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President's Column Winter 2017

Message From the President

Discussion is good. Many years ago, our Union started over a discussion on how best to improve the lives of fish harvesters and plant workers; our Union grew from emotional and difficult discussions on how to manage and share the precious resource that exists off our coast; and our Union will continue to grow as we discuss and work towards overcoming the current challenges and whatever the offshore, the processors, the federal government, the provincial government, or the marine environment throws our way.

Over the past three months, I’ve been to many communities and have engaged in a lot of debates and discussions with members. Many of these debates I understood well. Some of the issues raised were massive in scope, while others were very local. But they were all important to the individual member who raised them and each member spoke with passion about how these issues affected their lives, their families, and their enterprises.

To me, nothing highlights the importance of the Union more than listening to a member talk about their plans for the new cod fishery or how they are not as stressed about money because a Union policy or price negotiation has provided a benefit.

The work that our Union does goes to the heart of our members’ day-to-day existence. As President of the Union, I know this and always have; and I can say with absolute certainty that every member of our staff understands this as well.

When we debate what approach to take on an issue or what new ideas to pursue, the best interests of our members are first and foremost in our minds. We are always trying to get more value, income, opportunities, and rights for our members and we are always fighting to ensure that our members keep the value, income, opportunities, and rights that they’ve already earned.

When we fought for an improved cod fishery with a longer fishing season, we did so because it secured millions of dollars in revenue for our members and because it helped build the cod fishery for the future.

When we negotiate prices, we do so with the goal of achieving the highest minimum price possible for harvesters.

When we fought for changes to Employment Insurance (EI) for harvesters, so that it was based on earnings and not weeks worked, we did so because it would provide the greatest benefit to thousands of our members.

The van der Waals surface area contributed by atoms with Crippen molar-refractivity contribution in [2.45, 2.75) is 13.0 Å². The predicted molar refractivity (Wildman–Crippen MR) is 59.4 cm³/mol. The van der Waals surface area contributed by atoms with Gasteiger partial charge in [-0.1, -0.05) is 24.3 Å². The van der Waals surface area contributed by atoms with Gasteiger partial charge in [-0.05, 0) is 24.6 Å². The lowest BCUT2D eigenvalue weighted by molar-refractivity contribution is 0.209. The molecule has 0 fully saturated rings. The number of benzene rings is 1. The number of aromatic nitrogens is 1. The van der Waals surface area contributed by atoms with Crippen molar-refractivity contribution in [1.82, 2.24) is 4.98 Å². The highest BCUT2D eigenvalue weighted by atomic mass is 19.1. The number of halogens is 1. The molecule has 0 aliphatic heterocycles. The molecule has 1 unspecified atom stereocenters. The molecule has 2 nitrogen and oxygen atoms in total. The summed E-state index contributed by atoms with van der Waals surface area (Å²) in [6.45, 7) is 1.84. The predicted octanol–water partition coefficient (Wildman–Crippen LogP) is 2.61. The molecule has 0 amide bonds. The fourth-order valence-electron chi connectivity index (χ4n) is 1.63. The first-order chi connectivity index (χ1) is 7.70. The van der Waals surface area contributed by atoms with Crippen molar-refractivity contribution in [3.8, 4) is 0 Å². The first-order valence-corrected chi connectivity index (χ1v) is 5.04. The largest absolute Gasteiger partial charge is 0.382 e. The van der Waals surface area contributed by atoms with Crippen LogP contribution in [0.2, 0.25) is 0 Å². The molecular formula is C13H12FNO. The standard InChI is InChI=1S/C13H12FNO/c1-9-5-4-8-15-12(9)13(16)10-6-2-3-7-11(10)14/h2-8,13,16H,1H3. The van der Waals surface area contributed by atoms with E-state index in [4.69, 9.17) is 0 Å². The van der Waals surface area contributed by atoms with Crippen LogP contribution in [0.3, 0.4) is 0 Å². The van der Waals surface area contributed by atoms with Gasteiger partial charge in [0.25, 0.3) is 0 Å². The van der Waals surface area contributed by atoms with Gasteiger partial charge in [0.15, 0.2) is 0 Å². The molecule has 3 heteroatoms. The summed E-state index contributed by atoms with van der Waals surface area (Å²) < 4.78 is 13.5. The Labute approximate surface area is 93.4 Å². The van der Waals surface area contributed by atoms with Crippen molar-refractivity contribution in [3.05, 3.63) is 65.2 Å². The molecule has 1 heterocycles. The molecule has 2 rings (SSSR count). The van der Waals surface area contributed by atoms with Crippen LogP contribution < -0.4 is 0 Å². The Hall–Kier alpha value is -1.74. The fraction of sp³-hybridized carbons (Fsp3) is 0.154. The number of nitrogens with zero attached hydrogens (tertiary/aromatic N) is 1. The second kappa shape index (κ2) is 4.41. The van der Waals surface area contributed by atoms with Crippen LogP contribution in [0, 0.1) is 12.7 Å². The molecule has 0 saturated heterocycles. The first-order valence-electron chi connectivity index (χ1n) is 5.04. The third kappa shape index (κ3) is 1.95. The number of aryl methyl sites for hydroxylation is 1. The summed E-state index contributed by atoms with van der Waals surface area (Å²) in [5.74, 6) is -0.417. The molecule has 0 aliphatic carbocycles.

When we propose and manage buyouts, we do so to help harvesters manage incredibly difficult and emotional financial times.

When we negotiate agreements that improve overtime pay for plant workers, we do so because it recognizes their hard work and need for fair compensation. We also negotiate these agreements knowing full well that a gain in income for plant workers does not equal a loss to harvesters with respect to prices. The sector doesn’t work that way.

When we negotiate contracts for tugboat workers, or Molson workers, or hotel workers, we do so to better their lives, primarily through higher wages, but also to ensure that the worker is treated fairly in all aspects of work life.

For the past few months, some people have tried to twist all of the good that our Union has achieved into ways that are divorced from reality. I’m not going to list every misrepresentation, but the overall idea is that we – the FFAW leadership and staff – don’t care and are in this for ourselves.  

Nothing could be further from the truth. All FFAW staff, from myself on down, want nothing more than our members to succeed and be strong. In this sense, the lies and misrepresentations that we have to address every day is frustrating. In an ideal world, the entire membership would meet and talk until we had a common solution and an understanding that we are all stronger together. But for many different reasons that’s not going to happen.

The biggest hurdle to achieving unity and standing strongly together is Fish-NL. We will not let another group destroy the economic, social, cultural, and political gains of our members, no matter what. We would not tolerate any group – another union, the offshore, processing companies – attempting to undo what we’ve achieved together. We owe that to our members whose lives we have a responsibility to improve.

Unlike Fish-NL, when we fight back we are not trying to tear down what has been built. Everything is not a hoax or a scam. There is a true version of events, and when we’re given an opportunity to tell it, our members understand.

And the Cole’s Notes version of the truth is this: In 45 years we have transformed the lives of tens of thousands of workers in this province. We have facilitated the economic advancement for many who never before had that opportunity. We guided the biggest industry in the province through an economic cataclysm and turned it into the economic engine of rural NL. We facilitated the transformation of thousands fish harvesters into the backbone of the rural middle class. And our work is not done; in fact it’s speeding up. Are we perfect? No. But everyday we come to work to make our members stronger.

I hope you’ll continue to join us and take part in this fight. We have a lot of work to do, and we will need to stand together more than ever in 2017.

I wish you all a Merry Christmas and a safe and joyful New Year.